Subdivision Regulations


Please read the Rules and Regulations for Land Subdivision before filling out the Subdivision Application.

Rules and Regulations for Land Subdivision - Adopted October 18, 2018

Please contact Matthew DeSantis by phone (410-396-5622) or by email ( with any questions or concerns.

View Subdivision Applications Currently Under Review

Key Text Provisions


Minor Subdivision Types

  1. Resubdivision – The reestablishment of a previously existing lot line(s) for adjoining lots that have been consolidated, without any adjustment in lot lines.
  2. Lot Line Adjustment – The sale or exchange of land between adjoining lots, or for dedication to a public right-of-way, where such sale or exchange does not create an additional buildable lot or lots.
  3. Lot Split – The subdivision of a parent lot into no more than three total lots to enable to transfer of ownership of some or all of the lots.

Major Subdivision Types

  1. Escalated Minor Subdivisions – Any minor subdivision for which written objection or concern has been received by Department of Planning staff within the 20 day required notice period (See Section 2.3 Minor Subdivisions). Or, any Minor Subdivision for which a waiver from any of the requirements of the Subdivision Regulations is requested.
  2. Lot Split – Any subdivision of a parent lot(s) into four or more total lots to enable the transfer of ownership of some or all of the lots.
  3. A Lot Split that requires the widening or extension of an existing public roadway, involves new right-of-way dedication, or requires extension of public utilities (i.e. beyond simple connection to existing utilities). 
  4. Simple Vertical Subdivision – The subdivision of an existing property not less than a half-acre (21,780 sqft) in size into legal surface, sub-surface, and/or air space parcels to enable the transfer of ownership of portions of the lot that are vertically separated by simple planes across the entire extent of the lot. The vertical subdivision is intended to allow each vertical component of the lot to be located within a separate legal parcel, and not to subdivide individual tenant spaces and/or residential units.
  5. Complex Vertical Subdivision – The subdivision of an existing property not less than one acre in size into legal surface, sub-surface, and/or air space parcels to enable the transfer of ownership of portions of the lot that are separated by anything other than simple planes across the entire breadth of the lot. The vertical subdivision is intended to allow the lot to be split into new lots that are defined by complex multi-dimensional volumes.
  6. Waiver Requests – Any subdivision which requires the Planning Commission’s approval of a waiver of any of the requirements of the Subdivision Regulations.
  7. All other subdivision proposals.

Design Review

Design Review Criteria for New Construction + Exterior Renovations/Additions

Most architectural building elevations will be subject to review and approval by a staff architect prior to the subdivision application being scheduled for a public hearing. Elevations will be reviewed based on the following criteria:

  1. Is the general architectural style of the project compatible with that of surrounding properties? If substantially different, does the design create an interesting blend of the historic and contemporary?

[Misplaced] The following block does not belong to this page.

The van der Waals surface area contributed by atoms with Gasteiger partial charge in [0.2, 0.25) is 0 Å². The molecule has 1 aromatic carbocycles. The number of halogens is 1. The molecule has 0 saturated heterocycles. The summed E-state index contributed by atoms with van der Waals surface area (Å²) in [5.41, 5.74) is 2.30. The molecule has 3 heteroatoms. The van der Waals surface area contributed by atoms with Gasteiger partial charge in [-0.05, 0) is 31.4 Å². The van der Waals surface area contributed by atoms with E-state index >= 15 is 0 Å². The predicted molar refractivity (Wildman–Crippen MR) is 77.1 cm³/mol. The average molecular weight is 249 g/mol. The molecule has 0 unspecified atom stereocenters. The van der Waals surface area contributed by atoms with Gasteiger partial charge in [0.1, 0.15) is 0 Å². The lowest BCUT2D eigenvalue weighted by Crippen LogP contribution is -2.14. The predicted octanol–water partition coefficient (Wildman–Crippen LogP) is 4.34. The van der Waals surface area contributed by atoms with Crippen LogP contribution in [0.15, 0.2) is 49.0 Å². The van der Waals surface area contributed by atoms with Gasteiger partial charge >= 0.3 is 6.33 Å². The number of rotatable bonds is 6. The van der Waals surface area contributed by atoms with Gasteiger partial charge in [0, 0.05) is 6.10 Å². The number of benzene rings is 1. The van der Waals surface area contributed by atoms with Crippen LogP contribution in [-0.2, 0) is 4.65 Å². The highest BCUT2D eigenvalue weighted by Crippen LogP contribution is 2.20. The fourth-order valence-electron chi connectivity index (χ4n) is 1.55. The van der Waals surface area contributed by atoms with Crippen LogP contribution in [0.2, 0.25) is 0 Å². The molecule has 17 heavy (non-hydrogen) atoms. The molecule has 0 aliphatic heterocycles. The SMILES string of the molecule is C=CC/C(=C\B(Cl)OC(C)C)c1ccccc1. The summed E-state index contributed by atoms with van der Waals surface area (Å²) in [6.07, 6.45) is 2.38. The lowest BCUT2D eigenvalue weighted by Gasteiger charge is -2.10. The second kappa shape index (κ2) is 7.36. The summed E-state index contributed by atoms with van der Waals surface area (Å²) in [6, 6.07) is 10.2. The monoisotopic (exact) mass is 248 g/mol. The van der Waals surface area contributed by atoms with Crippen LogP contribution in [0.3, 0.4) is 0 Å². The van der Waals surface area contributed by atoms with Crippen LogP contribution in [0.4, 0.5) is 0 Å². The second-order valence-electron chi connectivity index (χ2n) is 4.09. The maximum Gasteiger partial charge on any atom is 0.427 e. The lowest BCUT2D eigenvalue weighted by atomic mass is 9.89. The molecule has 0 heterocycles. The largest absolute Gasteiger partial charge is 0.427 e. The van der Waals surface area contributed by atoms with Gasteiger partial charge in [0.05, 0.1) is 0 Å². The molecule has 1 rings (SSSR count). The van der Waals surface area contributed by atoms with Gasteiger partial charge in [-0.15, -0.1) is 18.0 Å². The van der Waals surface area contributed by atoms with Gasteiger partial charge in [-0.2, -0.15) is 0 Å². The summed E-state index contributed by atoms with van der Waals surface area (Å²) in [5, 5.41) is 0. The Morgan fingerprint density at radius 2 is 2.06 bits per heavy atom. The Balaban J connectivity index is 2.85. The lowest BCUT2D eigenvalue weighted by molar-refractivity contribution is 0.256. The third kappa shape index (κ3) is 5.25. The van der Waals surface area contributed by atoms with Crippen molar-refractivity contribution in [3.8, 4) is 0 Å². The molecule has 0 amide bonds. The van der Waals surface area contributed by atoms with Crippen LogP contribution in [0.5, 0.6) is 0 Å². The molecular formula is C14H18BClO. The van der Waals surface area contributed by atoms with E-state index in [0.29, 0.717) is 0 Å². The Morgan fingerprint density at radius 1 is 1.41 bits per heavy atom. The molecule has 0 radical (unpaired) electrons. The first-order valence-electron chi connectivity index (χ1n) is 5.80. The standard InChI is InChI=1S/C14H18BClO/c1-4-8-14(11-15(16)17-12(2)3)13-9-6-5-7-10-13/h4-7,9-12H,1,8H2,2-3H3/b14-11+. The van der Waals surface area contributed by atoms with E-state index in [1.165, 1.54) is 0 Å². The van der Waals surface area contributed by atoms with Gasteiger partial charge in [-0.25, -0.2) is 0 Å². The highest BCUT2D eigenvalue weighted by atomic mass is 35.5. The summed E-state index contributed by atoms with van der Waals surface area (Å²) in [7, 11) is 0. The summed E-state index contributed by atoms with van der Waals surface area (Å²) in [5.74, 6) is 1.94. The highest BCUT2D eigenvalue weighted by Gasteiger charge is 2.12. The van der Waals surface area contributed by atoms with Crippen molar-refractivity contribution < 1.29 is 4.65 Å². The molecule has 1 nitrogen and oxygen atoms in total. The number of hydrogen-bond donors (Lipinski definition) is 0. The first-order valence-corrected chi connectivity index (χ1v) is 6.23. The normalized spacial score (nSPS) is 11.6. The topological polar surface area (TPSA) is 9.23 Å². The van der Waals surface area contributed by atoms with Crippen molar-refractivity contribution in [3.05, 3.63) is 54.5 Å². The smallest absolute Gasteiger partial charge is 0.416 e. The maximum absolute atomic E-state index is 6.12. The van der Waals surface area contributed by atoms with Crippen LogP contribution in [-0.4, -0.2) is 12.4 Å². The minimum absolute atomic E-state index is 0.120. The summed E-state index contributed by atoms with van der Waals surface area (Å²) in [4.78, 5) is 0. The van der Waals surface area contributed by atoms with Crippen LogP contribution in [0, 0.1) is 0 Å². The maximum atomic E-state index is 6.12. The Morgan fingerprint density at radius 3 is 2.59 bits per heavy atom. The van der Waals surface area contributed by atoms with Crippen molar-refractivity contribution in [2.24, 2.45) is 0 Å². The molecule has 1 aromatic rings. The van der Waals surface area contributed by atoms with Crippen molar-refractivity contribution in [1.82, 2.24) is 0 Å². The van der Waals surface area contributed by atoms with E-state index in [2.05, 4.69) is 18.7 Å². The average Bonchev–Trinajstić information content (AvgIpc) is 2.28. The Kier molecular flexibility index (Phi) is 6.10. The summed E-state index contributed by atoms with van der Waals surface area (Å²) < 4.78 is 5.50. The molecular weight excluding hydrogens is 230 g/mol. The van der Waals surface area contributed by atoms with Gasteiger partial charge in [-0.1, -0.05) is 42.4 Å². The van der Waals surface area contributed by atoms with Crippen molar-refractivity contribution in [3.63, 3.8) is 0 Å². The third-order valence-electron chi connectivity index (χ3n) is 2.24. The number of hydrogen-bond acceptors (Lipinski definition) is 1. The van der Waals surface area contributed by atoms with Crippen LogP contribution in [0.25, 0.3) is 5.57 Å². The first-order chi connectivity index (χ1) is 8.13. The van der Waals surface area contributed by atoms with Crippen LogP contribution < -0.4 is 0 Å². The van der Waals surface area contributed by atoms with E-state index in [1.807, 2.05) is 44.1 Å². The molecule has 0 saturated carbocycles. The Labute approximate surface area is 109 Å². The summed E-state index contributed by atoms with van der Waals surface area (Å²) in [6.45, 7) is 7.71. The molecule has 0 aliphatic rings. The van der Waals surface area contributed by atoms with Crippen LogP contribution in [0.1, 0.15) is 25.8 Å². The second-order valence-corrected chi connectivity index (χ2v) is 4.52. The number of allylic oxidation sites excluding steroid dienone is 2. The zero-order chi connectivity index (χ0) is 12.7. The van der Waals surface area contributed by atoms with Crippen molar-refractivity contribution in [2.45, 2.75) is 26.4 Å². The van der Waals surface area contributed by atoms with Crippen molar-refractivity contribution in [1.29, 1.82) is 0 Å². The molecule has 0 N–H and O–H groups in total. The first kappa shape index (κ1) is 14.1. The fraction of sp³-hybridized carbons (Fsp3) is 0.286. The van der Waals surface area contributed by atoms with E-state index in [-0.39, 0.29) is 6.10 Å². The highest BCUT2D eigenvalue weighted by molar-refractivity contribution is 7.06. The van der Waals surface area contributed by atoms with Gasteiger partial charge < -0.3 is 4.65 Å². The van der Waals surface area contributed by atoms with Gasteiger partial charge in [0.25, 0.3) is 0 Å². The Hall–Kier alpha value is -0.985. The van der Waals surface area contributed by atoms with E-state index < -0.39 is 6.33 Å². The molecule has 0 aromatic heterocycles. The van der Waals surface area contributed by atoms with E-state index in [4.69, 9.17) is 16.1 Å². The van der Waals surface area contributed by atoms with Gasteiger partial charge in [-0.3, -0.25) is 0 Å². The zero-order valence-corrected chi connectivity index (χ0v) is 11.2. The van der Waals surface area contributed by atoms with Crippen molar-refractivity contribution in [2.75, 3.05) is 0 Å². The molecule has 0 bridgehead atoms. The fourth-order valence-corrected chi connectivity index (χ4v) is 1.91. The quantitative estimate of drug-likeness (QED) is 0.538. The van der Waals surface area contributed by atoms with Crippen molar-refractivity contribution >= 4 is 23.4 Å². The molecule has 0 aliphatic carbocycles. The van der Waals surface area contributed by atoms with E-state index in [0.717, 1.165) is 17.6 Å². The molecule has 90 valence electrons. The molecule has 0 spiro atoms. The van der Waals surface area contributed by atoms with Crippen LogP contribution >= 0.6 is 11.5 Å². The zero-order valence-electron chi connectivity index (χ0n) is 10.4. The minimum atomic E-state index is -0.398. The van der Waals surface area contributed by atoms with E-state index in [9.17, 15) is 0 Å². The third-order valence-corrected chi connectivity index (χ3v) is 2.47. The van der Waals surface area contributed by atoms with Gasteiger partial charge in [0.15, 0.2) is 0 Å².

2. How does the project relate in scale to surrounding properties? If substantially different, how is this justified?
  3. Are construction materials compatible with those of surrounding properties? If substantially different, how is this justified? Has an effort been made to use the highest quality materials possible for those elevations visible from the nearest public or private street?
  4. Is the front entrance or major points of entry clearly defined?
  5. Has external mechanical equipment been concealed to the greatest extent possible?
  6. Has signage been clearly depicted, and does it conform to applicable codes? Is placement and scale appropriate?
  7. Is exterior building lighting in scale with the project, and has it been designed to minimize adverse impact on surrounding properties?

Design Standards/Sustainability

Sustainable Site Design

While not all projects will trigger specific environmental regulatory controls, developers are asked to incorporate the following sustainable design principles into their development proposals to the greatest extent possible:

  1. Minimize ecological disturbance by preserving natural vegetation and habitat areas.
  2. Maximize planted areas both indoors and out.
  3. Maximize land use efficiency by clustering development, mixing uses where allowable by zoning, protecting open space, and reducing parking demand as much as possible.
  4. Encourage pedestrian and bike access, with linkages to the broader network, and provide bike parking in a secure location.
  5. Minimize impervious ground cover while maintaining density by stacking floor plans or tucking parking under buildings.
  6. Consider solar access in building placement.
  7. Harvest natural site resources such as daylight, wind, and geothermal heat.
  8. Select low-impact construction materials (locally sourced, sustainably produced, non-toxic, or recycled materials).
  9. Reduce electricity consumption by installing Energy Star rated appliances and maximizing the efficiency of building design and location.
  10. Encourage tenant waste recycling by providing convenient recycling stations and pick-up areas.
  11. Maintain natural water flows by minimizing erosion and encouraging stormwater infiltration.
  12. Harvest on-site water flows by reclaiming gray water, roof runoff, or groundwater for use in landscaping or gray water plumbing systems.